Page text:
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Fun-Size Roundtable: Razorblades #4

This weeks Fun-Sized Round Table digs into the fourth volume of Razorblades!

A figure stands just at the corner of your line of sight, in the special area that lingers at the edge of your periphery. It’s never easy to tell if the creatures that linger there mean you malice but the flys sputtering under the hood that hides his face make the scales lean towards yes.

I don’t often receive requests for guest appearances. Be it the fact I spend most of my time amongst the dead or my less than savory attitude, I was caught a bit off guard when Daniel reached out again.

I am the Grave Robber. I am not going to explain my origins here because I hear we are discussing a horror magazine. Where would the fun of horror be if you truly knew what my intentions were? You didn’t think I would know that it was on your mind, did you? I can tell you I am not here to take you back with me to the freshly loosened dirt.

We are here to discuss Razorblades, a magazine co-created by Steve Foxe and James Tynion IV that has recently unleashed it’s fourth edition. These two brave souls seek to bring these stories to you through comics, prose, interviews, and so much more. It’s a testament to their creativity and medium. These magazines collect the ghoulish stories, conversations, and depictions of the things you fear. But you still seek them out. You sometimes yearn to come face to face with the thing scratching at the basement door…don’t you?

Don’t wait any longer then. Razorblades is a pay what you want anthology so anyone can enjoy feeling the fear grip their throat like a tourniquet. I will let the critics give you their thoughts. I am far too close to the subjects to give a fair shake. While you call them horrors, I call them friends.

Will be seeing you soon.

The Grave Robber

Gabrielle Cazeaux (@gabrielle_doo)

I sometimes feel that people doubt the capability of the comic medium to do horror because it’s probably not able to make you jump out of your seat as a movie or game does. But with the methodical organization of everything you’re showing and narrating that the medium offers, you can focus even more on another type of horror that I even prefer; it can make you feel unsettled. A comic can show you a picture that you’re not expecting to see in a way that can stick with you for days, weeks, or even more. Not every story here was my cup of tea, although I can perfectly understand that they are for other people. But there is more than one that did that for me, a story that unsettled me more and more as I went through the pages, and I liked that. There are plenty of approaches to horror in this, and I think all of them are worth at least giving a try. Even with the stories that didn’t particularly upset me, I think they’re still interesting to read.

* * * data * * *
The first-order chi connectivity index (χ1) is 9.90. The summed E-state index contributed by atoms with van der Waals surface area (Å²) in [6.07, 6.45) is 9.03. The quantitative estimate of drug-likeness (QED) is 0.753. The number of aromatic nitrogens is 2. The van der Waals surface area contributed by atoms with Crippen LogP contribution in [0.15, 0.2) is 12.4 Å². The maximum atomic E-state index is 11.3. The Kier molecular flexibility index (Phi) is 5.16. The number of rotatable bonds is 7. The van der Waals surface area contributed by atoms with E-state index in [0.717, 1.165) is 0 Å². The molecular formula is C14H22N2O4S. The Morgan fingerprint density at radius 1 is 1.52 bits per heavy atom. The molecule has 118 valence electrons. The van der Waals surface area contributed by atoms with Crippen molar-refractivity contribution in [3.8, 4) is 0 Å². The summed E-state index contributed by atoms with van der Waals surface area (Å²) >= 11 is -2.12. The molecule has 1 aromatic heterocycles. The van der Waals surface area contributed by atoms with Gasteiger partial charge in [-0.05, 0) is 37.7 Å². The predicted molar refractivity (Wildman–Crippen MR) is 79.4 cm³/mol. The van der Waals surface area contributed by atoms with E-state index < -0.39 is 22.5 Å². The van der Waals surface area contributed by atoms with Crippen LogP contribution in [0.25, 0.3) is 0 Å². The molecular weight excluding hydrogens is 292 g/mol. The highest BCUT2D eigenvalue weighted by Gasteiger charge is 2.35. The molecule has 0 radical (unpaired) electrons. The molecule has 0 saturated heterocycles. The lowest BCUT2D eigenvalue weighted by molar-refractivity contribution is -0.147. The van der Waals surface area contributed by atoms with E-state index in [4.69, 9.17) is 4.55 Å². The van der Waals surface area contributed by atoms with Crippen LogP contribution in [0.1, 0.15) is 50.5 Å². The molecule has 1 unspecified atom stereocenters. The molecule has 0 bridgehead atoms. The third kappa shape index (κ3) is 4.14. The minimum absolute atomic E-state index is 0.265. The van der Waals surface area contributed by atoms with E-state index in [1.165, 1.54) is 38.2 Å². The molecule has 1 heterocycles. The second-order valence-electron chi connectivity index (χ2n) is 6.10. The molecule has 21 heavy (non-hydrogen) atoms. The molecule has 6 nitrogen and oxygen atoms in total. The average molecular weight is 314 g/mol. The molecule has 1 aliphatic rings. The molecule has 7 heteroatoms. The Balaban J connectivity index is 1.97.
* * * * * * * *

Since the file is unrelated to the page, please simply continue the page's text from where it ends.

Rodrigo ArGo (@Ro1Argo)

Horror is a difficult genre to manage, you need to play with the audience and use their intuition and senses to your advantage, I’m happy to say that the fourth issue of Razorblades understands this. 

While all the stories in this issue are worth talking about, my favorite has to be Dermaverse by Daniel Kraus, Jenna Cha and Has Otsmane-Elhou. Stories about obsessions mix really well with horror stories, seeing how far someone can go to achieve their goal can be unnerving. I especially love how this story brings cosmic horror to a more corporeal level, and the way it uses body horror to visualize the obsession of the character.

Other stories that are worthwhile are Price of Entry by Aditya Bidikar and Rosh and the prose story The Dog in my Neighborhood by Adam Cesare with an illustration by AaRon Campbell. Another huge shout out to all the pin-ups and their artists, achieving a sense of fear or unnerving is hard with just one image, but these pin-ups  achieve just that. 

I might be a newcomer to horror content, but I do believe that nobody is doing it like Razorblades.


Ozzy Olsen (@punkzundead)

I was shocked when saw how much content was in this magazine. Razorblades is packed to the brim with delectable horror content of all shapes and colours, whatever sub-genre you’re looking for is probably represented in at least one of the works.

The first tale, Whiteout, got me set up for what turned out to be a delightful read-through of a collection of gorgeous comics, art and legitimately horrifying and unsettling tales. The mixture of styles is incredible, it’s a love letter to the genre that lets the creations and their creators shine. The addition of adding a short comic where the cover artist Becky Cloonan has a chance to explain her inspiration was so informative and refreshing to see. 

My personal favourite was ‘Origin of Man’ by Vita Ayala & Kelly Williams. I found the story, and it’s twists very engaging. The mix of mediums was very effective at selling the atmosphere of their story.

While definitely not for someone incredibly faint of heart or squeamish. I would totally recommend this to any horror lover! It made me a fan, and purchasing the next issue is definitely in my future.